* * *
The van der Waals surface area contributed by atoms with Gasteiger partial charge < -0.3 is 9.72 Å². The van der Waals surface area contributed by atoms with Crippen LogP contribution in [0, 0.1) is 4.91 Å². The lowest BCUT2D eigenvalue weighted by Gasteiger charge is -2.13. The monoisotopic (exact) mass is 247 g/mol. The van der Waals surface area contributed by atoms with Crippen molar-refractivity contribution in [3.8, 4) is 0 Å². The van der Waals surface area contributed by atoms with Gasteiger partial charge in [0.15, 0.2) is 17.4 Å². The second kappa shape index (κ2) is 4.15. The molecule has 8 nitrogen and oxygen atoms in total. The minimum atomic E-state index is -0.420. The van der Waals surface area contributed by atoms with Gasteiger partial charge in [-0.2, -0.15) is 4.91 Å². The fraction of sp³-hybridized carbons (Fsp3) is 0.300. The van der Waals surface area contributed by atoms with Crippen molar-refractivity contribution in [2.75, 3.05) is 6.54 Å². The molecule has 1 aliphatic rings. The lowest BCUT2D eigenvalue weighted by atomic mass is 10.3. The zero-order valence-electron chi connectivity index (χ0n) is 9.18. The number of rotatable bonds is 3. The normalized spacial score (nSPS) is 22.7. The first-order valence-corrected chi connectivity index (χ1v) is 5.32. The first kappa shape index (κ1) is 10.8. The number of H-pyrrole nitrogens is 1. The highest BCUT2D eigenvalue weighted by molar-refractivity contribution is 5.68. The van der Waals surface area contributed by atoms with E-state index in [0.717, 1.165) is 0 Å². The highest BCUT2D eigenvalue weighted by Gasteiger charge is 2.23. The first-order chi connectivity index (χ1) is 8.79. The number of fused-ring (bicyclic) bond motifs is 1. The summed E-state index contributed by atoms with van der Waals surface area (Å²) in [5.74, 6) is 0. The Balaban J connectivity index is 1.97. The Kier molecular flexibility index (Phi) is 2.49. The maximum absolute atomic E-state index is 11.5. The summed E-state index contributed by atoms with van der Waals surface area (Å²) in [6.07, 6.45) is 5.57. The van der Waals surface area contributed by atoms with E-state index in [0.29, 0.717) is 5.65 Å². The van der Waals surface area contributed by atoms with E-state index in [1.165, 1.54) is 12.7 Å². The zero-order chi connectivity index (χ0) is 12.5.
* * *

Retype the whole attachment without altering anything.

The van der Waals surface area contributed by atoms with Gasteiger partial charge < -0.3 is 9.72 Å². The van der Waals surface area contributed by atoms with Crippen LogP contribution in [0, 0.1) is 4.91 Å². The lowest BCUT2D eigenvalue weighted by Gasteiger charge is -2.13. The monoisotopic (exact) mass is 247 g/mol. The van der Waals surface area contributed by atoms with Crippen molar-refractivity contribution in [3.8, 4) is 0 Å². The van der Waals surface area contributed by atoms with Gasteiger partial charge in [0.15, 0.2) is 17.4 Å². The second kappa shape index (κ2) is 4.15. The molecule has 8 nitrogen and oxygen atoms in total. The minimum atomic E-state index is -0.420. The van der Waals surface area contributed by atoms with Gasteiger partial charge in [-0.2, -0.15) is 4.91 Å². The fraction of sp³-hybridized carbons (Fsp3) is 0.300. The van der Waals surface area contributed by atoms with Crippen molar-refractivity contribution in [2.75, 3.05) is 6.54 Å². The molecule has 1 aliphatic rings. The lowest BCUT2D eigenvalue weighted by atomic mass is 10.3. The zero-order valence-electron chi connectivity index (χ0n) is 9.18. The number of rotatable bonds is 3. The normalized spacial score (nSPS) is 22.7. The first-order valence-corrected chi connectivity index (χ1v) is 5.32. The first kappa shape index (κ1) is 10.8. The number of H-pyrrole nitrogens is 1. The highest BCUT2D eigenvalue weighted by molar-refractivity contribution is 5.68. The van der Waals surface area contributed by atoms with E-state index in [0.717, 1.165) is 0 Å². The highest BCUT2D eigenvalue weighted by Gasteiger charge is 2.23. The first-order chi connectivity index (χ1) is 8.79. The number of fused-ring (bicyclic) bond motifs is 1. The summed E-state index contributed by atoms with van der Waals surface area (Å²) in [5.74, 6) is 0. The Balaban J connectivity index is 1.97. The Kier molecular flexibility index (Phi) is 2.49. The maximum absolute atomic E-state index is 11.5. The summed E-state index contributed by atoms with van der Waals surface area (Å²) in [6.07, 6.45) is 5.57. The van der Waals surface area contributed by atoms with E-state index in [0.29, 0.717) is 5.65 Å². The van der Waals surface area contributed by atoms with E-state index in [1.165, 1.54) is 12.7 Å². The zero-order chi connectivity index (χ0) is 12.5.